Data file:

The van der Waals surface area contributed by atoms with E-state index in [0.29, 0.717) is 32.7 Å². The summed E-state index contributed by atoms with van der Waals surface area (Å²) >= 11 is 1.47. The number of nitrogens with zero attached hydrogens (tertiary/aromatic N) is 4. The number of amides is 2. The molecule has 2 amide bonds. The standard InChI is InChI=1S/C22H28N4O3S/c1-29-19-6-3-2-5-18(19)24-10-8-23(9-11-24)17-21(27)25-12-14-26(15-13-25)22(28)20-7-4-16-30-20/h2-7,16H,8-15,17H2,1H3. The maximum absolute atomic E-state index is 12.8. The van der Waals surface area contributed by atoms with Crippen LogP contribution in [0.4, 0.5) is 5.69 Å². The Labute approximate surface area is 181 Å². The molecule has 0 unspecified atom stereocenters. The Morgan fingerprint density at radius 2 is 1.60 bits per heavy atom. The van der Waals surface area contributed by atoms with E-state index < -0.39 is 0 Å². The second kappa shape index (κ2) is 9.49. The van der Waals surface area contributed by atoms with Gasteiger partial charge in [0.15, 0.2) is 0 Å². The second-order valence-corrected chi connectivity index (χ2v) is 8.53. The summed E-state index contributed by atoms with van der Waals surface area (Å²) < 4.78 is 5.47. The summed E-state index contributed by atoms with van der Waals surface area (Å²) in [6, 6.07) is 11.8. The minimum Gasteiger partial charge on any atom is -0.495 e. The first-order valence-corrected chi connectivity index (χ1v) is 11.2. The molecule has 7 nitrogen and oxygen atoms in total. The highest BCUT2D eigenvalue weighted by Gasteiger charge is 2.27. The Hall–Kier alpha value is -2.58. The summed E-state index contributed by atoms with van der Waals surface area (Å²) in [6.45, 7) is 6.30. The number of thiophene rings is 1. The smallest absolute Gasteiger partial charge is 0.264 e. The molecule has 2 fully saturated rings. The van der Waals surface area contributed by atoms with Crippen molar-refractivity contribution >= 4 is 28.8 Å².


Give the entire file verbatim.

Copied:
The van der Waals surface area contributed by atoms with E-state index in [0.29, 0.717) is 32.7 Å². The summed E-state index contributed by atoms with van der Waals surface area (Å²) >= 11 is 1.47. The number of nitrogens with zero attached hydrogens (tertiary/aromatic N) is 4. The number of amides is 2. The molecule has 2 amide bonds. The standard InChI is InChI=1S/C22H28N4O3S/c1-29-19-6-3-2-5-18(19)24-10-8-23(9-11-24)17-21(27)25-12-14-26(15-13-25)22(28)20-7-4-16-30-20/h2-7,16H,8-15,17H2,1H3. The maximum absolute atomic E-state index is 12.8. The van der Waals surface area contributed by atoms with Crippen LogP contribution in [0.4, 0.5) is 5.69 Å². The Labute approximate surface area is 181 Å². The molecule has 0 unspecified atom stereocenters. The Morgan fingerprint density at radius 2 is 1.60 bits per heavy atom. The van der Waals surface area contributed by atoms with E-state index < -0.39 is 0 Å². The second kappa shape index (κ2) is 9.49. The van der Waals surface area contributed by atoms with Gasteiger partial charge in [0.15, 0.2) is 0 Å². The second-order valence-corrected chi connectivity index (χ2v) is 8.53. The summed E-state index contributed by atoms with van der Waals surface area (Å²) < 4.78 is 5.47. The summed E-state index contributed by atoms with van der Waals surface area (Å²) in [6, 6.07) is 11.8. The minimum Gasteiger partial charge on any atom is -0.495 e. The first-order valence-corrected chi connectivity index (χ1v) is 11.2. The molecule has 7 nitrogen and oxygen atoms in total. The highest BCUT2D eigenvalue weighted by Gasteiger charge is 2.27. The Hall–Kier alpha value is -2.58. The summed E-state index contributed by atoms with van der Waals surface area (Å²) in [6.45, 7) is 6.30. The number of thiophene rings is 1. The smallest absolute Gasteiger partial charge is 0.264 e. The molecule has 2 fully saturated rings. The van der Waals surface area contributed by atoms with Crippen molar-refractivity contribution >= 4 is 28.8 Å².